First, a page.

tree: def1b6bf96445e64bf33c2ffee1fa26e81060690 [path history] [tgz]
  1. CMakeLists.txt
  2. logger.c
  3. mdcache.c
  4. nfs_rpc.c
  6. state.c

Building and using LTTng an enabled server

LTTng is a big topic. Consult the online documentation for the details of running the tools. The development is being done using Fedora using their packages, version 2.3.0.

Install the following RPMs on Fedora or, if on RHEL, use the EPEL repo. There are other lttng related packages but these are the relevant ones for this level.

lttng-tools lttng-ust-devel lttng-ust babeltrace

Build with -DUSE_LTTNG=ON to enable it. All of the tracepoints have an #ifdev USE_LTTNG around them so the default of ‘OFF’ creates no build or runtime dependencies on lttng.

The build creates and installs an additional shared object. The object which contains all the defined tracepoint code and the code in the application that uses it are constructed such that the tracepoint code does not require the shared object to be loaded. This means that the application can be built with LTTng code but it can be run on a system that has no LTTng support. Tracepoints are enabled once the module is loaded. See below for details.

I use the following script to run:



lttng create
lttng enable-event -u -a
lttng start

LD_PRELOAD=$DIR/ /usr/local/bin/ganesha.nfsd ${*}

In this case, I am preloading which turns on tracing before before the server starts. If you do not preload, ganesha runs as if tracing is not there and the only overhead is the predicted missed branch to the tracer. LTTng supports the loading of the tracing module into a running application by loading (dlopen) the modul This would be useful for production environments but that feature is on the TODO list.

There are never enough tracepoints. Like log messages, they get added from time to time as needed. There are two paths for adding tracepoints.

  • Sets of tracepoints are categorized in components. These should conform to the same general categories as logging components. All the tracepoints in a component should be functionally related in some way.

  • Finer grained tracing adds new tracepoints to an existing category.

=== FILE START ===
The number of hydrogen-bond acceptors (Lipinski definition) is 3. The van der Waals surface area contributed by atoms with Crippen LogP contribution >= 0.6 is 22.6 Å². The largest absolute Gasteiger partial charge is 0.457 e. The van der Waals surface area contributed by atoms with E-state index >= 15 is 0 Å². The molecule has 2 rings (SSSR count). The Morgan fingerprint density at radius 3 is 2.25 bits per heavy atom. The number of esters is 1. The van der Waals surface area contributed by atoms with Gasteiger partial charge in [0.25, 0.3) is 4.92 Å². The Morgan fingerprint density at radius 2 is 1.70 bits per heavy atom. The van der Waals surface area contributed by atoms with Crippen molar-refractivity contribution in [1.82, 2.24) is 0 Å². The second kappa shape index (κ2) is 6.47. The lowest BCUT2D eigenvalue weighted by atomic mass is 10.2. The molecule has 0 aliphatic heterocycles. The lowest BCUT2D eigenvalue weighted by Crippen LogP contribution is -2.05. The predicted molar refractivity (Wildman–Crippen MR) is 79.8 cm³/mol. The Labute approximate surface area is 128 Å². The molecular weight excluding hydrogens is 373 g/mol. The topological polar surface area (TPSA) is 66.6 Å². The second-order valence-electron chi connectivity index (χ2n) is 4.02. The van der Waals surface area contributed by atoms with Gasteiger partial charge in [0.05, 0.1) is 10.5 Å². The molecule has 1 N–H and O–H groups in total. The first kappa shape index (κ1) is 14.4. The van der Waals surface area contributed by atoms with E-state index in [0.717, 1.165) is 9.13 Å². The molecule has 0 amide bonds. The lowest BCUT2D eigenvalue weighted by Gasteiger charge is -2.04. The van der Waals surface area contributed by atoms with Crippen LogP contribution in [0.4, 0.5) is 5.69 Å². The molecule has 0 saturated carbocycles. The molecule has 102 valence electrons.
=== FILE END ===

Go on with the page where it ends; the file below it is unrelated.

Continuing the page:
Creating a New Component

Two files must be created and a number of other files must be edited to create a new tracepoint component.

The tracepoint itself is created as a new include (.h) file in src/include/gsh_lttng. This is the bulk of the work. Note that the file has a specific form. It is best to copy and edit an existing file so as to get all the necessary definitions in the right places. There can be any number of tracepoint definitions but each one must have a TRACEPOINT_EVENT and TRACEPOINT_LOGLEVEL defined (after it).

The tracepoint include file has a companion file in src/tracing that includes the header after defining TRACEPOINT_CREATE_PROBES. Add this file to the sources list in tracing/CMakeLists.txt so that it gets built into the tracing module.

Every source file that will use these tracepoints must also include the specific include file(s) for the tracepoint component(s). Note that components are defined separately. Both the #include and the tracepoints themselves should be wrapped with an #ifdef USE_LTTNG.

The CMakeLists.txt file of a source sub-directory should be edited to add a conditional include_directories command so that LTTNG_INCLUDE_DIR will added to the includes path.

The last step in adding a component is to add an #include of the new header in MainNFSD/nfs_main.c. This bit is LTTng magic to set up the dynamic linkage. Every component header file is listed here ONLY ONCE. This includes any tracepoints that may be added to nfs_main.c.

Adding New Tracepoints

Adding a new tracepoint to an existing component is really simple. First, add the TRACEPOINT_EVENT and its TRACEPOINT_LOGLEVEL to the component's header file. This is all that is necessary to create the tracepoint. The next step is to add the new tracepoint into the code. There are a few extra bits to remember in adding the tracepoint.

  • If the tracepoint is added to a file in a subdirectory that had no tracepoints before, add the include_directories directive to the CMakeLists.txt file.

  • If the tracepoint category is new to the source file, add a #include for it.

  • Wrap the #include and all tracepoints with USE_LTTNG.

Notes on Using Tracepoints

All this trace point organization is for the “enable-event” command above. The -a turns them all on. If all you wanted was logging, you would change the -a to ganesha_logger:log. See the LTTng docs for the details.

Tracepoint logs are placed in your $HOME/lttng-traces directory. Note that if you are running as ‘root’ which is necessary for running nfs-ganesha, this directory is actually /root/lttng-traces, not your regular $HOME. The lttng commands will report the subdirectory where the traces are placed. You can also specify a directory name if you like. If the lttng command reports auto-20140804-102010 as the trace directory, you can find those files in $HOME/lttng-traces/auto-20140804-102010.

The babeltrace tool is used to process and display traces. There are others but this is the simplest and most general tool. To do a simple dump of the trace from above, use:

$ babeltrace $HOME/lttng-traces/auto-20140804-102010

This will dump a trace in text form. See the man page for all the options. There are a number of other tools that can also munch traces. Traces are in a common format that many tools can read and process/display them.